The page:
14 Jun

Antiseptics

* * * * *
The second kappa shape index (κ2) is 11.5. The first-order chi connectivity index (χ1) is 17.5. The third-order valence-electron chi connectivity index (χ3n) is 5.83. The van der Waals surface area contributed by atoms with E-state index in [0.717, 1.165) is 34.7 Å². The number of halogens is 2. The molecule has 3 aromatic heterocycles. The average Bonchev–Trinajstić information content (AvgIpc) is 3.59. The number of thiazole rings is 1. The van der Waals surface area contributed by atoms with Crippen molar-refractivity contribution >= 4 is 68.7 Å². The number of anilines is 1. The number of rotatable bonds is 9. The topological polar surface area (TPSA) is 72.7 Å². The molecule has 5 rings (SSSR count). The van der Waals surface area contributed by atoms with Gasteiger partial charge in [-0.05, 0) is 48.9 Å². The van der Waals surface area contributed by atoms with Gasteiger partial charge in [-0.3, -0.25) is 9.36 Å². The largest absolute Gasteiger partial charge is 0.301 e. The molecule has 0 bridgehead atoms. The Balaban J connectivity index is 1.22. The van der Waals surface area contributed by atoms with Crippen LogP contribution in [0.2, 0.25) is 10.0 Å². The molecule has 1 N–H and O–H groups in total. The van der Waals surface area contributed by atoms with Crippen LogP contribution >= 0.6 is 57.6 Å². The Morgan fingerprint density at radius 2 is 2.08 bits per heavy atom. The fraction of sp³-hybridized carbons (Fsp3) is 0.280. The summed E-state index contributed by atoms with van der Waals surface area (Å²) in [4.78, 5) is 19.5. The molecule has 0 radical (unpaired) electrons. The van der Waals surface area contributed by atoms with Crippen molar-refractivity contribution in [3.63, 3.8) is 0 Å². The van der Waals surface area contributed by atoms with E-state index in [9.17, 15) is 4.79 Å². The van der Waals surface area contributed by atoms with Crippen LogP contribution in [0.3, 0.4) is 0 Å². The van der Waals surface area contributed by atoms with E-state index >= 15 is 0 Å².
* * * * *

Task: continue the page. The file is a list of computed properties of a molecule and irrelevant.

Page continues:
Everyday, a variety of antiseptics are used to control and/or kill microorganisms. Hospitals disinfect areas using strong chemicals such as sodium hypochlorite, which is identical to houshold bleach. Doctors and nurses use alcohol to swab areas where a needle will be injected. Betadine is used on skin prior to surgeries to ensure that bacteria does not cause infection. Municipalities use chlorine to prevent the spread of bacteria in drinking water and chemical agents are added to food to prevent spoilage. Antiseptics are agents that inhibit or kill microorganisms on living tissue while disinfectants are more harsh and used on non living objects. Some disinfectants are referred to as sterilants or sporocides, which mean they destroy all microbial life including endospores. Ethylene oxide is an example of a sterilizer that is used to sterilize objects that can’t be exposed to high heat. Sanitizers, such as those used in the food industry, reduce microbial numbers to safe levels but do not eliminate all microbes. Agents that are bacteriostatic inhibit the growth of bacterial cells but do not kill them.